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In typical proof of work, there is a one-way hash-function that takes binary inputs and generates an output $h(x,y)$ where $x,y\in\{0,1\}^M$ are binary inputs, so that finding $x$ for a certain $y$ such that $h(x,y)=0$ becomes a complex problem.

Is it possible to design $h(x,y)$, such that it is insensitive to parts of input, say it completely discards parts of input $x$, without revealing those positions? While we can just concatenate the "sensitive" bits, and apply any one-way function, the description of such a hash function would contain and reveal the bit positions. Is there way to achieve this partially sensitive hash, without revealing the sensitive/non-sensitive pattern?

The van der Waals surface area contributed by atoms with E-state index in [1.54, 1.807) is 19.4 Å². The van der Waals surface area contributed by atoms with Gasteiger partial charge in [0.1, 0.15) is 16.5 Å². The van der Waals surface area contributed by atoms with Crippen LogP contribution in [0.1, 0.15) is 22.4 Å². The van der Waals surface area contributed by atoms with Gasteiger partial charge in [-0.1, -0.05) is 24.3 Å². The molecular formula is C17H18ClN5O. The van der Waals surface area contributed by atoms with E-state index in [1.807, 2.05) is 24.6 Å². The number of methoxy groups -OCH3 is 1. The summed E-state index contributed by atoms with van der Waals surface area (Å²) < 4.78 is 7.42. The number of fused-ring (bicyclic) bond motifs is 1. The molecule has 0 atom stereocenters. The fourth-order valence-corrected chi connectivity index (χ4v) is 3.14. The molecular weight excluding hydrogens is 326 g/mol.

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If you give me enough information to evaluate $h$ on inputs of my choice, then I can easily check whether $h$ is sensitive to the $i$th bit of input --- just evaluate it on two strings that differ only in their $i$th bit and see if the outputs are the same. So it is not possible to hide this property in the description of a public function.

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